17. **UPDATE**
    2000km on (that's a shamefully low rate of useage, innit?), time for an update.

    In most ways, it just gets better. Commuting has become an absolute pleasure, with the amazing turning circle and decent low speed manners. It's just got that wicked side. I could get myself into a whole lot of strife if I wasn't so, err... mature :p
    I'm not missing injection much - the fuelling is excellent. Maybe a little more complicated to get started on a cold morning, but hey, I grew up with that.

    Megaphat (sorry I didn't see your question), the fuel thing is interesting. Gearing is fairly high, so even at highway speeds the motor is barely turning over in top gear. 15 litres to reserve, I've seen 250km before the light comes on. At the other extreme, got 150 out of a tank at a track day. Average usage has come out at 14-15km/litre with most of that being low speed commuting. Not complaining (runs just as well on 95RON, too).

    Brakes are still fierce. You learn to live with it, but it's still a bit too sharp for wet weather). An absolute blessing on the track though.

    Speaking of which, I did a day at PI recently and had a ball. I'm far from an experienced track rider so bear that in mind. I do know PI pretty well, though. In the slow group, The SM had the bigger sports tackle easing away on the fast bits (could more or less hold most of the supersports). No-one around me was anywhere near as confident under brakes, however. It's ridiculous fun howling up on the other noobs, braking 100m later and letting the popping and crackling from the exhaust on overrun scare the bejeezus out of 'em :twisted:
    Don't need to change down much, either, with a deliciously thick spread of torque covering up for my club-footed changes. The 'box is fine, regardless.

    Lack of a tacho is an absolute pain. I hit the limiter repeatedly, especially coming off turn 12, to the point where I routinely shouted "F$%^!" inside the helmet just about every time around. When I got a better exit onto Gardner I was seeing 215kmh and I reckon it was going to need a lot more time for me to see much more.

    A lot of that is going to be attributable to aero. That top speed was into a stiff headwind, BTW. The bike does get kicked around quite a bit by crosswinds at higher speeds, Lukey and Turn 12 were downright scary a couple of times that day. It actually loved the bumps at Hayshed, on the other hand.

    So, overall, you're not going to be setting any lap records with a 950 SM but you WILL have heaps of fun. Time to try somewhere tight and twisty?

    What else can it do? At the other end of the scale, I've taken it up a few dirt tracks. Nothing adventurous but enough to know that it deals with well made dirt roads pretty well. The suspension is better at this than your average roadie and the riding position, naturally, is well suited. Tyres inevitably are the limiting factor. Mines got Diablos from the previous owner, and they will skate over marbles. I wouldn't even try mud. The OEM Scorpion Syncs are reportedly much more versatile but you'd have to sacrifice a bit of road grip (which I am loathe to do).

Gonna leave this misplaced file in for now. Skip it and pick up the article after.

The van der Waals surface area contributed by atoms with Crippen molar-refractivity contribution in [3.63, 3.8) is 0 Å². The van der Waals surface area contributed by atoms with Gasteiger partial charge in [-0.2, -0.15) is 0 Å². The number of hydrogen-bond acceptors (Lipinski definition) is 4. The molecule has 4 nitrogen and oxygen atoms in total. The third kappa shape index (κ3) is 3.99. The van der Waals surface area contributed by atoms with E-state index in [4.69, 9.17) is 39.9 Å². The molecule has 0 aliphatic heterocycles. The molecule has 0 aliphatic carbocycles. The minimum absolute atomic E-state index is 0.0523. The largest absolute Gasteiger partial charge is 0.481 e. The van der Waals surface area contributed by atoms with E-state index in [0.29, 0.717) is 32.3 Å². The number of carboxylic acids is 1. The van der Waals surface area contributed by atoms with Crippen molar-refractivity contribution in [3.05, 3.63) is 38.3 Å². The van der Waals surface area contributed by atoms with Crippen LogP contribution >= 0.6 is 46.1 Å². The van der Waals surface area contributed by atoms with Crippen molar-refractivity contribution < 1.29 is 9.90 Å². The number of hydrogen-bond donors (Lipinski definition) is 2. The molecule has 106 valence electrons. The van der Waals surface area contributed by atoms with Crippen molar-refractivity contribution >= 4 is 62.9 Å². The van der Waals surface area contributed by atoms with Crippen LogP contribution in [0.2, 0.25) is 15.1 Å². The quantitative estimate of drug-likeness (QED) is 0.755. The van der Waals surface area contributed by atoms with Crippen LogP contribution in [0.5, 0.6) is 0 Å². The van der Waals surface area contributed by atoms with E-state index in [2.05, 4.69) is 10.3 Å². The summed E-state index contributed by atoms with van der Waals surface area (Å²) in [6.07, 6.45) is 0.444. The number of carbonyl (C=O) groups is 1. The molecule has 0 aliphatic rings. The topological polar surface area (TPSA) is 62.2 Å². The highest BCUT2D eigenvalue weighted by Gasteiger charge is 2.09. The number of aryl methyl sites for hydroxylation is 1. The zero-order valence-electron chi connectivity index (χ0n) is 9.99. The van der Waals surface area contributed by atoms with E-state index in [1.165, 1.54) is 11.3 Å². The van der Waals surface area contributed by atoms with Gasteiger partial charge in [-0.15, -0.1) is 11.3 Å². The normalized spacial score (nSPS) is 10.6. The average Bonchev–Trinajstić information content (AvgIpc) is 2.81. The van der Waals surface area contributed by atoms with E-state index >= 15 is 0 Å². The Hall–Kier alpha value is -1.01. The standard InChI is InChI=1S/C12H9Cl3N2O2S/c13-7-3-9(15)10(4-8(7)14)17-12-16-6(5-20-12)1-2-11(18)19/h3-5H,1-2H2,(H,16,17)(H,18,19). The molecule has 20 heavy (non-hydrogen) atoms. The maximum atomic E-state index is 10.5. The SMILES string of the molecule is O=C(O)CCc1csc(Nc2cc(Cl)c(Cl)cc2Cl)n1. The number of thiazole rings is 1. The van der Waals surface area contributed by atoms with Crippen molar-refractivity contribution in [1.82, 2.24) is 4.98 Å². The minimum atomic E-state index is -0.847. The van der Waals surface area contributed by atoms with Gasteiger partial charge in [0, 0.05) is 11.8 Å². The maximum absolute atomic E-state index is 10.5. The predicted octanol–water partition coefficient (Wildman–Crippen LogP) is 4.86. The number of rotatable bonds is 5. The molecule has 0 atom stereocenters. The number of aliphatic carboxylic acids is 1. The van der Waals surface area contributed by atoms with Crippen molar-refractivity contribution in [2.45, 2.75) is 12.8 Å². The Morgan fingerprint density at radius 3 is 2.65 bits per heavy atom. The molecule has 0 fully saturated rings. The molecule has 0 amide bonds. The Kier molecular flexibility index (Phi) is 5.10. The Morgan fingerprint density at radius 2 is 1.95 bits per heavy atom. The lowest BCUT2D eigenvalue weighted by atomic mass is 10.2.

Touring? Well, the longest trip has been the transit to PI. Quite comfy thank you - better than my old Speed Triple. A bit blustery, but the seat is fine, and you can fit a tail pack quite easily. soft panniers are out, due to the high exhaust. The range is enough for softies like me.

    ( I notice KTM have released a touring version in Europe, BTW).

    Servicing is pretty typical Euro-pricy, but the intervals are 7500 minor- 15000 major. I can live with that. Nothing seems to break (touch wood).

    For the kind of riding I do nowadays, I can't think of any bike that would suit me better. It turns the ordinary into something special, almost spooky. At times I think I wouldn't mind a certain TRIck supersport... but no, I wouldn't swap.
    But I DO wonder what the new 990 goes like. :)
  18. Great review mate :) , it's the funny thing with the KTM's... they don't have the outright power of a sports bike but the grin per k factor is off the scale :grin:

    If you get the chance go and do a track day at Broadford, the tighter nature of the track suits nakeds better than PI, where hanging on down the straight is hard work. I just did a track day with some of the guys from svdownunder.com.au and we all had an absolute ball...such a fun track without the pucker factor of PI

  19. Thanks for the tip Bamm-Bamm. I'll give Broadford a go next time and see what happens. :grin:
  20. Thanks for the update Titus! I must admit your original review got me interested in these beasts... now I've got one my own and I'm loving it. :grin:

    I'm on my second pair of scorpion syncs; the first pair were done after 7000kms. If there's a lack of traction on the road on these things then I'm yet to notice it, on the track might be a different story (I've yet to do a track day).

    My milage doesn't tend to vary as much, but is similar to your average. Typically I get 190 to 215 kms before the fuel light comes on. I haven't pushed reserve anywhere beyond 35ks.

    Now go get some kays on that bike! :p